Stack Overflow is a community of 4.7 million programmers, just like you, helping each other.

Join them; it only takes a minute:

Sign up
Join the Stack Overflow community to:
  1. Ask programming questions
  2. Answer and help your peers
  3. Get recognized for your expertise

Possible Duplicate:
Generating an Excel file in ASP.NET

Here's my question: How do you programmatically create a "true" Excel file?

Note: I don't mean a CSV, HTML/CSS, or XML file, I mean a file written in the same format Excel uses to save spreadsheets.

Background: I'm working on an ASP.Net application, which includes Telerik's RadGrid. We're currently using the RadGrid's ExportToExcel() function, but some of our customers need to be able to view these exports using Excel Viewer. Telerik's function exports an HTML/CSS-based file, which the full-version of Excel can open, but Excel Viewer cannot.

I'm sure its possible to programmatically create a "true" Excel file, but I'm not sure where to begin. Is there an SDK which could help me do this?

Any suggestions would be appreciated. Thanks in advance.

share|improve this question

marked as duplicate by Jason, BNL, Kyle Trauberman, dash, Graviton Apr 6 '12 at 10:58

This question has been asked before and already has an answer. If those answers do not fully address your question, please ask a new question.

I am also looking for answer. One option is to use Excel by interop services. But this uses an Excel instance which is very slow. – Apr 5 '12 at 20:26
up vote 10 down vote accepted

You can use the interop from Excel like RedFilter showed you, but there are also open source alternatives that does not require Excel to be installed on your pc to work. It can be useful if you have a project deployed on a server that does not have Excel.

EPPlus is a good library.

Personnally, I use Koogra.

share|improve this answer
+1 for EPPlus, I've used it both for creating as well as opening/reading files. Works great. – Nick Bork Apr 5 '12 at 20:30
It's for 2007/2010 files, to it probably only handles *.XLSX files, but does not work with XLS file format. Anyway, it's ok as long as you don't need to use them :). – Lukasz M Apr 5 '12 at 20:48
EPPlus looks like it may be what I'm looking for. Thanks, Amaranth! – ks78 Apr 5 '12 at 20:52

You can obtain the Office File Formats specs from Microsoft, but the binary formats are hideously complex in places. You could probably get away with a minimal implementation though. Here is the .xls binary file format spec. I would suggest using the new XML formats used by Office 2007 and 2010 - See this WikiPedia article on the Office Open XML standard.

The only other option that comes to mind is automating Excel and getting it to produce the file.

share|improve this answer
If Excel Viewer could open the new XML formats, I'd be thrilled. --but they don't seem to be supported. – ks78 Apr 5 '12 at 20:32
If your clients are amenable to updating to the latest Excel Viewer here: (which according to the download page can display .xlsx files) then perhaps it is problem solved? I have also updated my answer with a direct link to the .xls binary spec in case there is no avoiding it. – Bork Blatt Apr 5 '12 at 20:42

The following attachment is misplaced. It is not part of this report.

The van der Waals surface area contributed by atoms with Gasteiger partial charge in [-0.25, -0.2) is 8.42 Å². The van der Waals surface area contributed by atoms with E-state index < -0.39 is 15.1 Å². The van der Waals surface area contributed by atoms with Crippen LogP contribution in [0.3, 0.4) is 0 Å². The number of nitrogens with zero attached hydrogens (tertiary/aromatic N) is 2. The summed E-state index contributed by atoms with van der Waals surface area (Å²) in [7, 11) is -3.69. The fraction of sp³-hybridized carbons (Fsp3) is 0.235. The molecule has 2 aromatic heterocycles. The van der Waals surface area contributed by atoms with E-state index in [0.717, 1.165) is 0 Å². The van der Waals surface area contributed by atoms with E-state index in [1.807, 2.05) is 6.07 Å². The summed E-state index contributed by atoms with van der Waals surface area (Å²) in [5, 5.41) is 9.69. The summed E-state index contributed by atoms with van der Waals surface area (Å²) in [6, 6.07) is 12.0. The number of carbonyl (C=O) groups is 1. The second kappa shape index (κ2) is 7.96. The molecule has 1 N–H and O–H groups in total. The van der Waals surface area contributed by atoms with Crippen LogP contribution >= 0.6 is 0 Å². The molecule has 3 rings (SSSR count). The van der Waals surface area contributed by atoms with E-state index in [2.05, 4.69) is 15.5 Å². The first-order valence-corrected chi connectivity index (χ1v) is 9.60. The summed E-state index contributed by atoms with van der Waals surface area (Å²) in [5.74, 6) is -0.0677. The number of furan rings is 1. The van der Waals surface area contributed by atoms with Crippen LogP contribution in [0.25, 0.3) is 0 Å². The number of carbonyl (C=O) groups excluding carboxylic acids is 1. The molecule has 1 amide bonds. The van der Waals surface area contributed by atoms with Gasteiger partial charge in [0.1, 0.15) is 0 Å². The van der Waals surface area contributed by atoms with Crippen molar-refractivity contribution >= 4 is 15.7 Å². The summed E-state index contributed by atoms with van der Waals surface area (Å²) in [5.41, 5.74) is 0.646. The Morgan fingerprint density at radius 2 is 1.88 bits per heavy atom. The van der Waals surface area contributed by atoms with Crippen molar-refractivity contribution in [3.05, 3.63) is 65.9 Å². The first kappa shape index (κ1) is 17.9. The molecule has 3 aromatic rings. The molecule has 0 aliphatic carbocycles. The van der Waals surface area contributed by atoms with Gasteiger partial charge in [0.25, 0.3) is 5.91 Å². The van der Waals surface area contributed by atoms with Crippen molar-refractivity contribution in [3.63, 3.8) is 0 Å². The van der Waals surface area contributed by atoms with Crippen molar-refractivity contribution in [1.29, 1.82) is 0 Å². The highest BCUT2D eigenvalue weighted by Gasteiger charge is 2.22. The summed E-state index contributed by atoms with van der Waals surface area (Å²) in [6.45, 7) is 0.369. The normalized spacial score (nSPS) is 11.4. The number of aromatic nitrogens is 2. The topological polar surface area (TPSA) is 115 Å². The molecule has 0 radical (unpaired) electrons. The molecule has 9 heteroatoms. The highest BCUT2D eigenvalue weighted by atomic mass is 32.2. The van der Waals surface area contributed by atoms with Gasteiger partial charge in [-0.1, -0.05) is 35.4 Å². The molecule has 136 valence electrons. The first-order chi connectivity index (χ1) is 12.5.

You can use interop (as described in another answer), but you it's not officially supported in server environment.

Another solution would be using OpenXML SDK 2.0, which should allow you to create XLSX files. It can be downloaded from here: If you decided to use this solution, I recommend to take a look at OpenXML SDK 2.0 Productivity Tool available there as well.

share|improve this answer
I've looked at OpenXML, but can it generate a "true" Excel file? It looks like it generates XML-based files which the full version of Excel can read, but Excel Viewer would not. Am I wrong? – ks78 Apr 5 '12 at 20:30
I should be capable of creating valid and real XLSX files, which is format used by Office 2007 and newer. I haven't tested this, but it should work correctly with both 2207 (or newer) Excel of Excel Viewer. However, It can't generate XLS files (format used by Office 2003 and earlier). – Lukasz M Apr 5 '12 at 20:34
OpenXML is Microsofts format for XML files – Murph Apr 5 '12 at 20:34
Yes, but it's important to mention that *.XLSX is an OpenXML file: – Lukasz M Apr 5 '12 at 20:40

Apache POI is a popular and reliable Java library for writing Excel files. NPOI is another good option ( to write Excel files with .NET.

share|improve this answer

The latest version of the ExcelViewer apparently supports the following file formats:

You can open only Excel files (.xlsx, .xlsm, .xlsb, .xltx, .xltm, .xls, .xlt, .xlm, and .xlw). Even though you can open macro-enabled files (.xlsm, .xltm, and .xlm), you will not be able to run macros.

So... the XML format files are not a problem - and therefore the appropriate solution is to write OpenXML formats. Unfortunately this isn't fun... you can do it, the toolkit lets you reverse engineer stuff but the code is horrid.

So, if it were me (and it has been and will be) I would look at ClosedXML to generate OpenXML documents - its top of my list for next time round.

There are, of course, a number of commercial options too - how suitable depends on your specific use case.

For all that, the "right" answer is to generate OpenXML (.xlsx) documents by whatever means.

Edit: The reference to: ExcelXMLWriter was wrong - that won't help as its ExcelML

share|improve this answer
Thanks. I may also give OpenXML a try. Is the XML format it produces the same as "ExcelML"? Telerik can export to that format as well, but Excel Viewer can't open it. – ks78 Apr 5 '12 at 21:08

Not the answer you're looking for? Browse other questions tagged or ask your own question.